After working for company X for two years, I finally got promoted to manager. Of course, I was reminded of the extensive responsibilities that management holds and acknowledged that. I went through corporate training and went through training on how to be an effective leader. I enjoyed the training and enjoyed how the directors made us, assistant managers in training fully capable of taking on this new role in our occupations.
However, I found that many things were easier said than done. I ended up not returning to my home store and being in a new environment that had different ways of store operations than what I was accustomed to working under. I felt inferior and powerless. I was supposed to be an example for the crew but I could barely keep up with how much different the store was. I felt incompetent and had never been so disheartened about a job.
On top of working 50 hours a week, I attend school full-time and am planning for post-grad. Many factors cause this level of stress and anxiety but most of it stems from my place of employment: How am I supposed to function as a leader when I can barely function myself?!
I know what you are thinking: Well, what did you expect? Why did you do this to yourself in the first place?
Simple answer: A doable income to pay for school to get even more doable income..but that's another story.
The fact of the matter is that with trying to be successful, burnout is real. When it burns, it burns deep.
There have been days to where I would have mini breakdowns on the way to work even at work, attempting to hide my emotions with an artificial corporate grin. With this being said, I began to reflect on how I surely can't be the one who feels this way. From being on the other end of the employee-manager spectrum, I can see how negative mental health impacts productivity. I reflect on my own in which I feel unable to perform to my own potential, and reflect on my crew members including one individual, who visibly showed symptoms of anxiety including having several attacks on my shift. I attempted to talk to her and effectively cooled her down while my own assistant griped about having to stay over and had little regards towards her feelings. I felt that if situations like those could be de-escalated and she would slowly bring herself back to work, at least through the shift. Others made me feel like I was a weak link for taking the time to listen to her rather than shooing her away and telling her to get over her issues.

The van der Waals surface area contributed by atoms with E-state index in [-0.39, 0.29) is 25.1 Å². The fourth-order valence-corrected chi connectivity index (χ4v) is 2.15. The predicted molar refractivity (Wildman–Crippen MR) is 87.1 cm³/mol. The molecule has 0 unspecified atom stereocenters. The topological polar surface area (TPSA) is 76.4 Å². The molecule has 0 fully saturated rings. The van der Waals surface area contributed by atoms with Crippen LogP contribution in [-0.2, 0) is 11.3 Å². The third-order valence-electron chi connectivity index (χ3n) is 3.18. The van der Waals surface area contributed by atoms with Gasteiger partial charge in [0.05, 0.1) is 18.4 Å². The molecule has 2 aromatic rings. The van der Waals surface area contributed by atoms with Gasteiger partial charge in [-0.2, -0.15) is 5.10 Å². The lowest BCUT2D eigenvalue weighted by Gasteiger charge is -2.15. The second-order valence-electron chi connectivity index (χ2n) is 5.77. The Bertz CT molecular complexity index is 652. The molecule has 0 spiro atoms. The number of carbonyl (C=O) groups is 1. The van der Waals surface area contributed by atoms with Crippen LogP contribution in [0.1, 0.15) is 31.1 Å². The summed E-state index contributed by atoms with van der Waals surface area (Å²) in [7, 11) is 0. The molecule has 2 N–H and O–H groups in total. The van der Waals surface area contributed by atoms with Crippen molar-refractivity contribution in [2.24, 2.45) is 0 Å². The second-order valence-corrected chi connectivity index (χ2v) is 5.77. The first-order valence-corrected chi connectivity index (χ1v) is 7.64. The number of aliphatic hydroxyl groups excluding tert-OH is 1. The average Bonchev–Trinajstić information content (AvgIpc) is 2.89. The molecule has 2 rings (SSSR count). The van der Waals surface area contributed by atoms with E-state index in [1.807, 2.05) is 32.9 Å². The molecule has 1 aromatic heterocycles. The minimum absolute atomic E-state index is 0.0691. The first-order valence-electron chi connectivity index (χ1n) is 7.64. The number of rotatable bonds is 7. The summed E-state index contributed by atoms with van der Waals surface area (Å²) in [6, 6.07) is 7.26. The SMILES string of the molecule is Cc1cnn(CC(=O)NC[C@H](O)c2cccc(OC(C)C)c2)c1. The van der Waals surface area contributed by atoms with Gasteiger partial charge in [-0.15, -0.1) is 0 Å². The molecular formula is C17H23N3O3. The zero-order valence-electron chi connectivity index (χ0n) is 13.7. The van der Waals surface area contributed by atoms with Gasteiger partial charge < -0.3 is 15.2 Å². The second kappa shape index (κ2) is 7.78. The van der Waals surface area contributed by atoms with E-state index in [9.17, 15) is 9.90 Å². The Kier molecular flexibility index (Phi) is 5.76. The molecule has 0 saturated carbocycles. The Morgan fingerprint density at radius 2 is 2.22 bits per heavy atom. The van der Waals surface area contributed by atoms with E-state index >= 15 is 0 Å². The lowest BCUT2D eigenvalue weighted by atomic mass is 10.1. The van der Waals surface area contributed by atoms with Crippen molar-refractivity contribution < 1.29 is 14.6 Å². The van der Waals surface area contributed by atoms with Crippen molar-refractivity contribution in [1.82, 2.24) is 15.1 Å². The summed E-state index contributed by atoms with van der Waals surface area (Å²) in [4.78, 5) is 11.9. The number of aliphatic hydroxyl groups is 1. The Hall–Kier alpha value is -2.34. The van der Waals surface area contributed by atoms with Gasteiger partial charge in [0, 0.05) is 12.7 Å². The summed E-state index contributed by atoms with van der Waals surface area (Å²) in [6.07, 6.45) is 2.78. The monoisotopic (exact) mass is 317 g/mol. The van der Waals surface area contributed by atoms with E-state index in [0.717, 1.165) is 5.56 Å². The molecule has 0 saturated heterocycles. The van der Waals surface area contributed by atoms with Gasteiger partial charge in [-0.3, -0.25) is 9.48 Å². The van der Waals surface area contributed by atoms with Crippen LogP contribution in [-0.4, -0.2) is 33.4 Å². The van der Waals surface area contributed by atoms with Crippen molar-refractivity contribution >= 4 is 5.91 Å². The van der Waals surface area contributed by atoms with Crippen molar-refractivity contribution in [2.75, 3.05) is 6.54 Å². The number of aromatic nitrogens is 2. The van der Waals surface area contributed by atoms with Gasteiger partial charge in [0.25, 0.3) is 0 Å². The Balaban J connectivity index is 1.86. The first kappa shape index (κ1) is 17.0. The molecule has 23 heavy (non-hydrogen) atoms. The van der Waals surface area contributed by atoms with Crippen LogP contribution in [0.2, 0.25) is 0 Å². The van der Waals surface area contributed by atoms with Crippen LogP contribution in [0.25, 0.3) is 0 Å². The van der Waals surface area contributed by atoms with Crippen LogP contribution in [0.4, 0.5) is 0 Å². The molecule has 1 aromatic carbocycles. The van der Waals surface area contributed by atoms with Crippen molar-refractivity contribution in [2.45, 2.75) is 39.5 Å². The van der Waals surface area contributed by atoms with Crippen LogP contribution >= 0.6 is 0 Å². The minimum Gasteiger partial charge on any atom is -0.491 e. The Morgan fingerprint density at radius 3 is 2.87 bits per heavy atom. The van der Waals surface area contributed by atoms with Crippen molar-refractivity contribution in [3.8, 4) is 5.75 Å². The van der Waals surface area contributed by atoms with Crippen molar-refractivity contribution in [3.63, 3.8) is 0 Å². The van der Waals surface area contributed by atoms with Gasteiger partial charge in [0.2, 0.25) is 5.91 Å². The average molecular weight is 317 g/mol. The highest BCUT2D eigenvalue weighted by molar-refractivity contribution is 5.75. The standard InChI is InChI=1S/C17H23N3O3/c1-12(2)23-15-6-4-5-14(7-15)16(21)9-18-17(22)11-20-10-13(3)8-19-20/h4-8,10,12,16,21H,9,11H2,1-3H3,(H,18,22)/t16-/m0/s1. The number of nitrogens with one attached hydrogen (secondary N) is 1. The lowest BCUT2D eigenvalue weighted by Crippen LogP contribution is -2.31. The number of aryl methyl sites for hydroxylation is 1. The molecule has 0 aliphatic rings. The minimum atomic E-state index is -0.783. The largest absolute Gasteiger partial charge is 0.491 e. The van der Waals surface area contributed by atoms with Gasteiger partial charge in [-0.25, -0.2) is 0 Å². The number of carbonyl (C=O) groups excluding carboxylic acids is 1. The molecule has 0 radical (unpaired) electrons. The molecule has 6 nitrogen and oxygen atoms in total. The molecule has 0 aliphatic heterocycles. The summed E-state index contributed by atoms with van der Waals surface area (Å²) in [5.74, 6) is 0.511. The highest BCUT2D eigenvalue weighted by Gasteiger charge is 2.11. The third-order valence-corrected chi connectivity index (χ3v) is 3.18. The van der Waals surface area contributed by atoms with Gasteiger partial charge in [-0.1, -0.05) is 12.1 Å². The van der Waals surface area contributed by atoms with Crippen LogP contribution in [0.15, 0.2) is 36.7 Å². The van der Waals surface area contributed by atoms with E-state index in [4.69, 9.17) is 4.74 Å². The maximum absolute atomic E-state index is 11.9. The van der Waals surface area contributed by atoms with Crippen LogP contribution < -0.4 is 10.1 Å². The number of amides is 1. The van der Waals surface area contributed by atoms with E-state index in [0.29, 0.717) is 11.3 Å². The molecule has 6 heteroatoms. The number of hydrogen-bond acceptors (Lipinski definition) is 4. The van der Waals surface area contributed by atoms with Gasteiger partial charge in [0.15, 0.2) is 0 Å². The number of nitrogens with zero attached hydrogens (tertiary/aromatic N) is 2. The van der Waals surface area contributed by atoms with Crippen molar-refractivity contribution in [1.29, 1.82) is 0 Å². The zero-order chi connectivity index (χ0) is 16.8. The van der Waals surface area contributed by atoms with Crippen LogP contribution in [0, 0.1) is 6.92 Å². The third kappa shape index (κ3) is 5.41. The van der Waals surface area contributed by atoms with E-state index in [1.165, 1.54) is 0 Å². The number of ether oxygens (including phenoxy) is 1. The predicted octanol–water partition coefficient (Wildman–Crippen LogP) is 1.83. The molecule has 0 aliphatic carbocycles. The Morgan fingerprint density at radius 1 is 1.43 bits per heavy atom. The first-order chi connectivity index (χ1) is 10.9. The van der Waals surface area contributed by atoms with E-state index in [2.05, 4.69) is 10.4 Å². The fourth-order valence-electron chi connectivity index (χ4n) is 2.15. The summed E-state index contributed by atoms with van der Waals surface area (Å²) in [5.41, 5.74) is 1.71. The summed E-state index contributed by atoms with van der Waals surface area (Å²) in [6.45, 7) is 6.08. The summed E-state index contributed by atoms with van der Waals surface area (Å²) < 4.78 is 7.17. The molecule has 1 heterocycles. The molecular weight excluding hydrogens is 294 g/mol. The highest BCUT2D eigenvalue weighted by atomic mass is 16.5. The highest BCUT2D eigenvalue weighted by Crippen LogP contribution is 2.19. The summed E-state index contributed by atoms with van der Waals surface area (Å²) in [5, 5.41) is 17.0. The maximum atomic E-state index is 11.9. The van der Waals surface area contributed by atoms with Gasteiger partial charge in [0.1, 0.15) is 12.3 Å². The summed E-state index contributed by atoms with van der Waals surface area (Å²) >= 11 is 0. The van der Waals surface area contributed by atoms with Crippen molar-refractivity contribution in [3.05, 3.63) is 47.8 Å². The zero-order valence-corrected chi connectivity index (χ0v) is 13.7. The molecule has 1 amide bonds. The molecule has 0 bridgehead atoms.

Occupational stress can manifest itself into physical symptoms such as issues with blood-pressure and headaches. I can vouch for it being that I have seen cardiologists about my moments of shortness of breath and off rhythm beats. With a scan with a clean bill of health, I was able to contribute my symptoms to all the stress around me. I attempted to talk to people at my job about this but all they could say is shake it off and get back to work. Of course, work is never a cake walk. However, in this process of "shaking it off", time needs to be implemented.
Corporate society needs to see that its members are not robots and cannot strictly stick to expectations; human nature will not allow it. However, much like mechanical counterparts, humans need time to recharge.
Mental health recovery is important for vital functioning. When I was still a crew member, I used my days off wisely and regained mental clarity. Now that I have fewer opportunities for that, my days off consists of zero productivity and worrying about going to work the next day.
With the introduction of taking time off for mental health, I feel like both employees and managers could benefit in which employees are more productive and managers are able to operate as more effective leaders. In a perfect world, this would be a paid set of days. However, the benefit of mental clarity and freeing the mind from overload is still a bigger payoff. I feel like if the employees were taken care of, they would be more willing to take care of the company.